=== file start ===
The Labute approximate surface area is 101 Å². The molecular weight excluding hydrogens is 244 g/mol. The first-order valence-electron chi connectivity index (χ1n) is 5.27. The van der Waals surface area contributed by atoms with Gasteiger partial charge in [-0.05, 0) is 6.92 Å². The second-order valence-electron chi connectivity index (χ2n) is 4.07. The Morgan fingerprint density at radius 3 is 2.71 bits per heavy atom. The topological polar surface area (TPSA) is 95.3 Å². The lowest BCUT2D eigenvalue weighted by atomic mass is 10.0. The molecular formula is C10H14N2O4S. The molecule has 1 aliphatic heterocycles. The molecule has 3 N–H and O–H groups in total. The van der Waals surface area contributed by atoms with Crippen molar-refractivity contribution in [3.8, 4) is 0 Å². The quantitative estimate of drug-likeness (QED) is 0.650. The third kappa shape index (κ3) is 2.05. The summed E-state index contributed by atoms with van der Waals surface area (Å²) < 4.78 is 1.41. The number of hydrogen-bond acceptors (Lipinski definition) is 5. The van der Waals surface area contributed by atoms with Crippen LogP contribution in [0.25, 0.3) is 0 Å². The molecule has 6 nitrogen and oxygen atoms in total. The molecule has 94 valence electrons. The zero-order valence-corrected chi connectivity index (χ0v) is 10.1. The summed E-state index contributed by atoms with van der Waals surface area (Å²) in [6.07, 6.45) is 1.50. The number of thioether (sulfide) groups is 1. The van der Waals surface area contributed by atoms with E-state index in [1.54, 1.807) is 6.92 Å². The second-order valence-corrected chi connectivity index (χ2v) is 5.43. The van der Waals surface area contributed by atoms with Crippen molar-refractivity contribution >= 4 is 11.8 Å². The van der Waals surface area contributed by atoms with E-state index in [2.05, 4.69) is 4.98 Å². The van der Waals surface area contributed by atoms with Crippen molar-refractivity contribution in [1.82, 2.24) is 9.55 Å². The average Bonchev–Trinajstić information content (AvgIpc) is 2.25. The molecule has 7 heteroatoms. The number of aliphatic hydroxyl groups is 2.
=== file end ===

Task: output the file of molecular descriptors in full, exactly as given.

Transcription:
The Labute approximate surface area is 101 Å². The molecular weight excluding hydrogens is 244 g/mol. The first-order valence-electron chi connectivity index (χ1n) is 5.27. The van der Waals surface area contributed by atoms with Gasteiger partial charge in [-0.05, 0) is 6.92 Å². The second-order valence-electron chi connectivity index (χ2n) is 4.07. The Morgan fingerprint density at radius 3 is 2.71 bits per heavy atom. The topological polar surface area (TPSA) is 95.3 Å². The lowest BCUT2D eigenvalue weighted by atomic mass is 10.0. The molecular formula is C10H14N2O4S. The molecule has 1 aliphatic heterocycles. The molecule has 3 N–H and O–H groups in total. The van der Waals surface area contributed by atoms with Crippen molar-refractivity contribution in [3.8, 4) is 0 Å². The quantitative estimate of drug-likeness (QED) is 0.650. The third kappa shape index (κ3) is 2.05. The summed E-state index contributed by atoms with van der Waals surface area (Å²) < 4.78 is 1.41. The number of hydrogen-bond acceptors (Lipinski definition) is 5. The van der Waals surface area contributed by atoms with Crippen LogP contribution in [0.25, 0.3) is 0 Å². The molecule has 6 nitrogen and oxygen atoms in total. The molecule has 94 valence electrons. The zero-order valence-corrected chi connectivity index (χ0v) is 10.1. The summed E-state index contributed by atoms with van der Waals surface area (Å²) in [6.07, 6.45) is 1.50. The number of thioether (sulfide) groups is 1. The van der Waals surface area contributed by atoms with E-state index in [1.54, 1.807) is 6.92 Å². The second-order valence-corrected chi connectivity index (χ2v) is 5.43. The van der Waals surface area contributed by atoms with Crippen molar-refractivity contribution >= 4 is 11.8 Å². The van der Waals surface area contributed by atoms with E-state index in [2.05, 4.69) is 4.98 Å². The van der Waals surface area contributed by atoms with Crippen molar-refractivity contribution in [1.82, 2.24) is 9.55 Å². The average Bonchev–Trinajstić information content (AvgIpc) is 2.25. The molecule has 7 heteroatoms. The number of aliphatic hydroxyl groups is 2.